Will clear M2 of land in Lebanon
One son killed and his twin boys seriously injured by landmines
Hassan lives in rural Lebanon. One son has been killed and two have been injured by landmines near the family home. It’s a thought too unbearable for most of us. But for parents in Lebanon, a step in the wrong place is all it can take for their family’s world to be blown apart.
When Hassan’s sons were tending the sheep there was an explosion. Hassan desperately called out to them but was met with silence. Abdullah, just seventeen years old, was tragically killed. His younger brother, Ismael, survived but lost both of his legs. He now navigates the rough terrain of his family’s farm in a wheelchair.
“It happened about 200 metres away from me,” Hassan told us. “There was an explosion. I could see my sheep but not my kids. I ran and shouted but there was no response. I could see one of my sons was dead. I pray you never in your life have to see anything like this”.
Just two months later Ismael’s twin brother, Abed, picked up a metal ball lying on the ground. Not knowing what it was, he threw it. The resulting explosion drove shards of metal into his leg and stomach. He lost a lot of blood but thankfully Abed survived.
One son killed and his twin boys both seriously injured by mines – home feels far from safe for Hassan and his family and for many more families in Lebanon. Hassan knows it was not a rare accident that killed Abdullah. He knows it could happen to another child – another of his children – any day, any hour, for as long as the mines remain.
With the Blue Line so densely packed with mines – MAG estimates between 360,000 – 400,000 - you might wonder why anyone chooses to call it home. But choice doesn’t come into it. Lebanon is a small country, half the size of Wales, and land is scarce, made more so with the nearly one million refugees who have fled from the conflict in Syria only to end up in Lebanon, with many living near dangerous minefields.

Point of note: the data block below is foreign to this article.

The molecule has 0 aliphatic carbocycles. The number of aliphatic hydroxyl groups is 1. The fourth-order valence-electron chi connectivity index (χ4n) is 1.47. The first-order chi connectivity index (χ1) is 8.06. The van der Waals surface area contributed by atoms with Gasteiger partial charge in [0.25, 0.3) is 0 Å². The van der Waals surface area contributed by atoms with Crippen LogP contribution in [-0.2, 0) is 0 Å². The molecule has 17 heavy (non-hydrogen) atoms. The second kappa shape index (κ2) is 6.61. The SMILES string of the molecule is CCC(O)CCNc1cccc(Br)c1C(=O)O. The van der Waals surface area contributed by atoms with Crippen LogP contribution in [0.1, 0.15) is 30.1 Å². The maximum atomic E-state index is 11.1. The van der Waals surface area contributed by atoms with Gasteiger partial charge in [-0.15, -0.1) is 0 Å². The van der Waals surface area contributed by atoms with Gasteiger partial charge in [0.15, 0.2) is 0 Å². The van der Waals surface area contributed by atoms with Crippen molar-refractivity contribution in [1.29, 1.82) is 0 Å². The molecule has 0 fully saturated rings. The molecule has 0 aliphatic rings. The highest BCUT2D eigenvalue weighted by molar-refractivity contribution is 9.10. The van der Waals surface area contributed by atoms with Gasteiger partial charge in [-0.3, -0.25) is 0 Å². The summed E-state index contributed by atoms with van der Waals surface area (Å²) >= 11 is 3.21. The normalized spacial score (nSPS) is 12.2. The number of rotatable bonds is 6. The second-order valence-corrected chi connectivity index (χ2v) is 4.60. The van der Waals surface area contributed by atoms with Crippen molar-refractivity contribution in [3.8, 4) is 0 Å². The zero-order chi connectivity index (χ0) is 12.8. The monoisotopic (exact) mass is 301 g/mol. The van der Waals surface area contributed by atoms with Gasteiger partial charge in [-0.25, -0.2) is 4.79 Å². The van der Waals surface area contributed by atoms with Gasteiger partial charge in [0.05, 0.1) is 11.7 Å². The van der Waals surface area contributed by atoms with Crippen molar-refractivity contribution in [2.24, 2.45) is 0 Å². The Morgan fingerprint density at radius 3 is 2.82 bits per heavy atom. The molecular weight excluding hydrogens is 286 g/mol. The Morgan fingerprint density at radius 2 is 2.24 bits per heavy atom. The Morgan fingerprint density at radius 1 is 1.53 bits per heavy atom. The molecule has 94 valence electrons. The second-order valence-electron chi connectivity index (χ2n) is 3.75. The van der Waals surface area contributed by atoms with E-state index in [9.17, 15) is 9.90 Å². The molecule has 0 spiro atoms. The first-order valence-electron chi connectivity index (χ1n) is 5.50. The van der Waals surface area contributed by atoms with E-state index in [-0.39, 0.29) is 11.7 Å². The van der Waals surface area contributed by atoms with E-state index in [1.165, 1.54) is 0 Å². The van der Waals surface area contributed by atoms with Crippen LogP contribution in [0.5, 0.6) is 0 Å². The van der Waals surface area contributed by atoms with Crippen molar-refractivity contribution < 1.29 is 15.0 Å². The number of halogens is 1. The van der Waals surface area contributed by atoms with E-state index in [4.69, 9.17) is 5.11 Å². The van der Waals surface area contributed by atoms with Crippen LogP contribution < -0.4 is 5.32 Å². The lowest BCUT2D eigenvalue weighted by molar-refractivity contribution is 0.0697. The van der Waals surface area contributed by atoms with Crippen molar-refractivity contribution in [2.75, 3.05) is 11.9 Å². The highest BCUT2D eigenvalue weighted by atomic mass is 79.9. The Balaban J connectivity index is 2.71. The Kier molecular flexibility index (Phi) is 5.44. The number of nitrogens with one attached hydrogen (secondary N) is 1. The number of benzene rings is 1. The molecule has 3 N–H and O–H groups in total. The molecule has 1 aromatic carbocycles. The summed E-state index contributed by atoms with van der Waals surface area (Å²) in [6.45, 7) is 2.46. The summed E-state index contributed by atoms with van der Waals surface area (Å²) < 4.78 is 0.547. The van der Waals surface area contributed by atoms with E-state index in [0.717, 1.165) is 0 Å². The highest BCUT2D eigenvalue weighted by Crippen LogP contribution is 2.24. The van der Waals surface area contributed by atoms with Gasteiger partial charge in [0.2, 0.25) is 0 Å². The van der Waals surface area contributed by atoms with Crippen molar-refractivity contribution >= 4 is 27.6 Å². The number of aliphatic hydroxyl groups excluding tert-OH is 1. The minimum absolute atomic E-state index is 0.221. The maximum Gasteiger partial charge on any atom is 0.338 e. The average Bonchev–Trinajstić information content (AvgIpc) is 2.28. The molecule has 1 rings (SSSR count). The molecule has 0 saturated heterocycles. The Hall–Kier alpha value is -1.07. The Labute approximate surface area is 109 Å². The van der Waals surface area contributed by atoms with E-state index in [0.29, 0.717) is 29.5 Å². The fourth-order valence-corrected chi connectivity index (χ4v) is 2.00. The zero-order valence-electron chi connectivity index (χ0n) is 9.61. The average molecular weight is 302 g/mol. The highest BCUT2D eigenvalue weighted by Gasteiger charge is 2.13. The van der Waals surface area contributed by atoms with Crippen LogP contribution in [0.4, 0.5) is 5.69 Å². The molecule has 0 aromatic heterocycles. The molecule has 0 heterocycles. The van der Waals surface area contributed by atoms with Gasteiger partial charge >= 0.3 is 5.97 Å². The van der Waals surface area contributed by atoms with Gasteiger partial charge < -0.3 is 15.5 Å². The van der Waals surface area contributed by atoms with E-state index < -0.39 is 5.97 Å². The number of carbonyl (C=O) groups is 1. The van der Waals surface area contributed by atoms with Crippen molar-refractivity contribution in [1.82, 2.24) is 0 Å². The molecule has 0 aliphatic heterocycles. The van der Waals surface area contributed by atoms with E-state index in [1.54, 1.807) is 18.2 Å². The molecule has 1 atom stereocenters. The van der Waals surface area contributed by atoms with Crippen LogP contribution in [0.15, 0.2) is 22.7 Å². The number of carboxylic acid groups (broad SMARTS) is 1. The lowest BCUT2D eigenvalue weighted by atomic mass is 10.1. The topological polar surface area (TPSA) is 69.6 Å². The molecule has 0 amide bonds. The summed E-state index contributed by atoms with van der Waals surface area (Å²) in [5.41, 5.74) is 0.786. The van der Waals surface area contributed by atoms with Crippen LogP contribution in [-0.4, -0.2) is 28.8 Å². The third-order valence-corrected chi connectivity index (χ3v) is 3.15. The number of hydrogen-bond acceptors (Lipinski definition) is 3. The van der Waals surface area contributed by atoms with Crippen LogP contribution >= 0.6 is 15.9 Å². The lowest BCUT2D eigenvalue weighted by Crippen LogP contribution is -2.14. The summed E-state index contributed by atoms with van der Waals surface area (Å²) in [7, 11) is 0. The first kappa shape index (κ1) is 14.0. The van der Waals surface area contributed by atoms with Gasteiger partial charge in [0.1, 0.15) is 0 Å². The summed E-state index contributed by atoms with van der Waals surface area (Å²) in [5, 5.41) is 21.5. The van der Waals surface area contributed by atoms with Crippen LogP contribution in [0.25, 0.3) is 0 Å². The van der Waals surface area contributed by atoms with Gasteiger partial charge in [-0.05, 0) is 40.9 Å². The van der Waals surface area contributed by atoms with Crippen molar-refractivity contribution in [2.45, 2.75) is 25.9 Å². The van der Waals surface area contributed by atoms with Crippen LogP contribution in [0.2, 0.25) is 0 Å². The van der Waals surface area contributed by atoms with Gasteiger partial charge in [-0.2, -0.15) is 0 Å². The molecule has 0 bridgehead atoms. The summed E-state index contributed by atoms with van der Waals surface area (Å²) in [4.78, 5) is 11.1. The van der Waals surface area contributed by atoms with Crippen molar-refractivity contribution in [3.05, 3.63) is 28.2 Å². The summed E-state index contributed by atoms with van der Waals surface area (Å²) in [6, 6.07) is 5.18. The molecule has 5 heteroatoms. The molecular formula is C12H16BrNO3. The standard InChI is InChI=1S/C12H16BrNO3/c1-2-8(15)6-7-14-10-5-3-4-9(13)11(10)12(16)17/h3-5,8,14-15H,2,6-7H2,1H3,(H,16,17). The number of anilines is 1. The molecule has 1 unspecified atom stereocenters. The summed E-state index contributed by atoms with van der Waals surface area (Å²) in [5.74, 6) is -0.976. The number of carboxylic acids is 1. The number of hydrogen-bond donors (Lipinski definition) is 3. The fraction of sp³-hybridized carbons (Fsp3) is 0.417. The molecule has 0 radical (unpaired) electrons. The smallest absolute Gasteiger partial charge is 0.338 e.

Matched funding from the UK government will be used to deploy teams of expert deminers to clear thousands of metres of land on the ‘Blue Line’ area, the border area in southern Lebanon, one of the most densely mine-ridden parts of the world.
As well as clearing the land, a crucial part of the work is educating children and families on what to do if they find a landmine. MAG helps people find ways to live alongside the danger of landmines and unexploded bombs until land can be cleared, so the risk of death and injury is reduced.
Home Safe Home
Across the Middle East, thousands of landmines and unexploded bombs lie ready to maim and kill at any moment. They are often found in and around people's homes where children live and play. Using highly trained staff and special machinery, MAG teams find and destroy these hidden killers before a child does. Donate today to our Home Safe Home appeal to help make people's homes a safe place once again.
Doubling donations with UK Aid Match
Give before 4 July 2019 and all public donations to our Home Safe Home appeal will be doubled by the UK government. Matched funding will help us clear 21,000m2 of land from unexploded bombs and landmines in Lebanon, while public donations will support our wider work in other conflict-affected communities.